Believe it or not, Barack and Michelle Obama are crazy about modern art. You don’t think that’s big news? The New York Times did, when it ran a piece recently with the headline “For Obamas, a more abstract choice of art” about how the First Couple had quietly stocked the White House walls with pieces by Rauschenberg, Rothko, Hopper, and others loaned from museums around the country. The story’s tone wasn’t entirely scandalized—after all, it’s not like they’ve got Kehinde Wiley hanging in the Lincoln bedroom. But the old grey lady was clearly signaling that pushing aside fusty portraits of presidents and rough riders might not sit well with everyone. “Art,” the piece reminded us, “does change slowly in the White House.”
The Times piece may feel like tepid tea in the boiling history culture wars, but it comes at a good time for B.A. Shapiro. Shapiro’s new historical novel, The Muralist, features FDR and Eleanor Roosevelt as players in a drama about the power of modern art to agitate and redirect political dialogue. As it happens, Mark Rothko turns up as a character as well.
He is the lover of the fictional main character of The Muralist, Alizée Benoit, a French-American woman with exceptional talent and an exceptional circle of friends that also includes Jackson Pollock, Willem de Kooning, Ashile Gorky, and Lee Krasner. We know they’ll become the core of the Abstract Expressionist movement, but at the time of The Muralist they’re all working in New York as hired hands for the WPA, the Roosevelt administration’s effort to put cash in the pockets of starving artists in exchange for creating work that will lift the spirits of Depression-era Americans.
How Alizée came to be the forgotten player on this team of Ab Ex all-stars is the main drama of The Muralist. She is only re-discovered in 2015, after her own grand-niece, a mid-level researcher at Christie’s auction house named Danielle, is cataloguing a new cache of unsigned paintings that may have been painted by Rothko, Krasner, and Pollock. When Danielle examines the canvases for clues to their provenance, she discovers envelopes taped to three of them, each containing a remnant of a mural in a style that looks remarkably similar to the work of her great-aunt Alizée. Danielle believes that if she can prove that the mural scraps were painted by Alizée and if the other paintings are authentic Rothkos, Pollocks, and Krasners, she can connect the famous painters and her forgotten relative, who disappeared mysteriously toward the end of World War II, leaving behind only a few pieces and some cherished family lore of her place at the center of American art.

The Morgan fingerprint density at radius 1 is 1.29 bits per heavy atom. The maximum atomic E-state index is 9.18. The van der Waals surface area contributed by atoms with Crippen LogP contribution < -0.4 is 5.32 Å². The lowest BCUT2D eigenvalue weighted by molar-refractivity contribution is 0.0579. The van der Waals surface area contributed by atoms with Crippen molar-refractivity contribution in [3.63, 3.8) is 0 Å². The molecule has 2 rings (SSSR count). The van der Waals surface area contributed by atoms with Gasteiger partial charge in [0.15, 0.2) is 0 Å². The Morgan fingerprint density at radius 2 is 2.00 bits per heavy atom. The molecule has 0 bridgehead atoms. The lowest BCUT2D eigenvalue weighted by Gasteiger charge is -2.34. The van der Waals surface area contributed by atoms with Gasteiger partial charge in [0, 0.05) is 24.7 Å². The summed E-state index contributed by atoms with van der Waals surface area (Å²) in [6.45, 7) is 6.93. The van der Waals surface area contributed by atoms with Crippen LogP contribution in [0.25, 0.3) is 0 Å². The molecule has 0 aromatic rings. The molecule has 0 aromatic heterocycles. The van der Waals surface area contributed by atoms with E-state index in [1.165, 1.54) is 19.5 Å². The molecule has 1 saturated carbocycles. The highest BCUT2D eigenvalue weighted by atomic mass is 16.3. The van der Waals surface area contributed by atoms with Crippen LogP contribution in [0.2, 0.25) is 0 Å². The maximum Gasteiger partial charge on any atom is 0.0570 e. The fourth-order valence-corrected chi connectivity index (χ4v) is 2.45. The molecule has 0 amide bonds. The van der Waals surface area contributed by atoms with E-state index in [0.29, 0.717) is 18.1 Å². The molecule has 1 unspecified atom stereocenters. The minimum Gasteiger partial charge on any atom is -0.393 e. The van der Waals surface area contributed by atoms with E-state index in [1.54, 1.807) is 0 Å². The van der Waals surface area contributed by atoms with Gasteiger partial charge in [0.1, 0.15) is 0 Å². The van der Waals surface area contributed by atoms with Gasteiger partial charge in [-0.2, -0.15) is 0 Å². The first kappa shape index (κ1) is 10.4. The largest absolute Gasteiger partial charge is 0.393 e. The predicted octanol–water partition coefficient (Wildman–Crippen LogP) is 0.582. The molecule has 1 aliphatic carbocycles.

Shapiro tells the story like a game of ping-pong, in one chapter flashing back to Alizée and her hard-drinking, paint-splattered compartriots, then forward to Danielle’s sleuthing through the haystack of art history in hopes of finding her great-aunt’s needle sticking in a prominent place. We see that Alizée was very much at the heart of the Abstract Expressionist movement, experimenting with radical painting techniques right alongside Bill, Jack, Lee, and the rest. In fact, when none other than Eleanor Roosevelt drops by to check on a studio full of WPA artists in New York one day in 1939, it’s Alizée who has the nerve to approach her and call the First Lady out. “I noticed that all the WPA murals are representational,” she tells Mrs. Roosevelt. “There are lots of us doing nonrepresentational work right here in New York. All over the country. It’s innovative, forceful, and very American.”